Most of us already know that watching television is associated with higher food consumption and a sedentary lifestyle. This is sometimes called mindless eating or paired eating, which is eating while doing another activity, such as watching television. More research is showing that the type of movie and TV show we are watching may influence the amount of food we consume as well.

According to a study from Cornell University, action shows could lead individuals to eat twice as much as when watching other types of programs. During the study, participants were given cookies, candy, carrots and grapes for snacks and they were told to watch an action movie, a talk show, or the same action movie without the sound. The results showed that those watching the action movie ate 98 percent more than those watching the talk show, which was 354 calories compared to 215 calories. Those that watched the action movie without sound ate 36 percent more than the talk show viewers. The idea behind the study is the action movies are more engaging which leads to more food consumption without knowing it.

Does this mean we should refrain from watching our favorite action movies? Absolutely not! However, it does mean that we should be more aware of our snack choices during a movie and pay attention to how much we are actually consuming. It is always a good idea to buy smaller portions, so you don’t end up scraping at the bottom of a large popcorn container wondering who ate all your popcorn.


The Great Soy Debate!


Is soy really bad for you? Or should we all be eating more of it?

Unfortunately, if you read anything on the Internet, you might confuse yourself even more. That’s because some studies suggest soy might be linked to breast cancer, may destroy your thyroid, strip your masculinity, block vitamin and mineral absorption and may negatively affect your cognition. Whoa! If that’s the case, then we should all stay away from soy.

However, most of the studies were poorly conducted and interpreted out of proportion to what the study was capable of showing.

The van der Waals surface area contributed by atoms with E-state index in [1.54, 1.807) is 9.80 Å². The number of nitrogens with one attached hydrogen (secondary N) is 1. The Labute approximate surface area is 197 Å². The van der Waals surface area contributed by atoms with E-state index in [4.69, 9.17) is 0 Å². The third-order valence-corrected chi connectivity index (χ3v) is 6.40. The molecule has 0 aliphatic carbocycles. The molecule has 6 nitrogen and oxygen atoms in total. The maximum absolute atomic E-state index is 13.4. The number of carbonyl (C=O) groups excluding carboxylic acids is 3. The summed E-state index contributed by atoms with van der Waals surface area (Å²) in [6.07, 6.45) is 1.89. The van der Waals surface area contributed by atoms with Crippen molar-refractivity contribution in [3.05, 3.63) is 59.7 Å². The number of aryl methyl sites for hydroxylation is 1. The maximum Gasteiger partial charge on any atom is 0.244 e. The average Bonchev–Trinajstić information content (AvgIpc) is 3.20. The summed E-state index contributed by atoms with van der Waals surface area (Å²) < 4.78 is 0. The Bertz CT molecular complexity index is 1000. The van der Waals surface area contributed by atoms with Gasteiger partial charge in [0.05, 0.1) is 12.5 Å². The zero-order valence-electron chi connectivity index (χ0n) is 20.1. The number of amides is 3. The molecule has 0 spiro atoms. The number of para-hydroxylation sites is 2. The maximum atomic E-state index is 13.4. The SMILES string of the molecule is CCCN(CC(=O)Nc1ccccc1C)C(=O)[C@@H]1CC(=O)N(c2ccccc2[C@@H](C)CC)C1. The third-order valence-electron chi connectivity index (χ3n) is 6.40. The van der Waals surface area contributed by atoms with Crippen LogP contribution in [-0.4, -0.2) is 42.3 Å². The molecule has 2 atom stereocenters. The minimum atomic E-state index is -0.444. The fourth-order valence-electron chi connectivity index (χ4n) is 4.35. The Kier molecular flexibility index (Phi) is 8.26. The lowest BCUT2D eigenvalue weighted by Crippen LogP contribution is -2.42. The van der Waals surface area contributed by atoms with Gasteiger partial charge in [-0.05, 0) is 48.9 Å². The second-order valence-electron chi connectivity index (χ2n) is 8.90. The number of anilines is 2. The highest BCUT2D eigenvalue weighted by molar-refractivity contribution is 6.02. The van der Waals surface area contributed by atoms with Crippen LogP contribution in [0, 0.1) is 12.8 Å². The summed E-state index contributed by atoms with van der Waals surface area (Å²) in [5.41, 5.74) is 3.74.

Soy and breast cancer: One of the studies done on mice that showed a link between soy intake and breast cancer did not take into account that mice metabolize soy isoflavones very differently than humans. Therefore, using mice would not be a suitable model for what happens in people. Some studies have shown the opposite linking soy to a decrease in breast cancer. Bottom line: Most experts agree that soy does not seem to increase or decrease the risk of breast cancer and is safe for consumption.

Soy and your thyroid: Soy foods do not cause harm to your thyroid for most people. Studies have shown that soy has no impact on thyroid function in healthy people. However, some soy foods may increase hypothyroidism in those with subclinical hypothyroidism.

Soy and masculinity: There is no real evidence to show that the plant estrogens in soy interfere with reproductive hormones in men. Studies show testosterone levels do not decline, estrogen remains within normal limits, and fertility does not decline in those consuming soy. However, soy may improve menopausal symptoms, specifically hot flashes in women.

Soy and vitamins/minerals: Raw soybeans contain phytic acid, which can interfere with the absorption of iron and zinc. However, soaking, fermenting, cooking, and other processing methods reduce phytic acid levels. Studies show no change in iron or zinc absorption from those consuming soy vs. other proteins, such as chicken, beef, or dairy.

Soy and your brain: One study done at the University of Hawaii in 2000 showed men that consumed two or more servings of tofu a week were at greater risk of cognitive decline and brain atrophy than those that did not. However, since this study, more research was done and showed no difference in cognitive function among individuals that consumed soy vs. dairy. Dutch scientists found no difference using similar tests as well.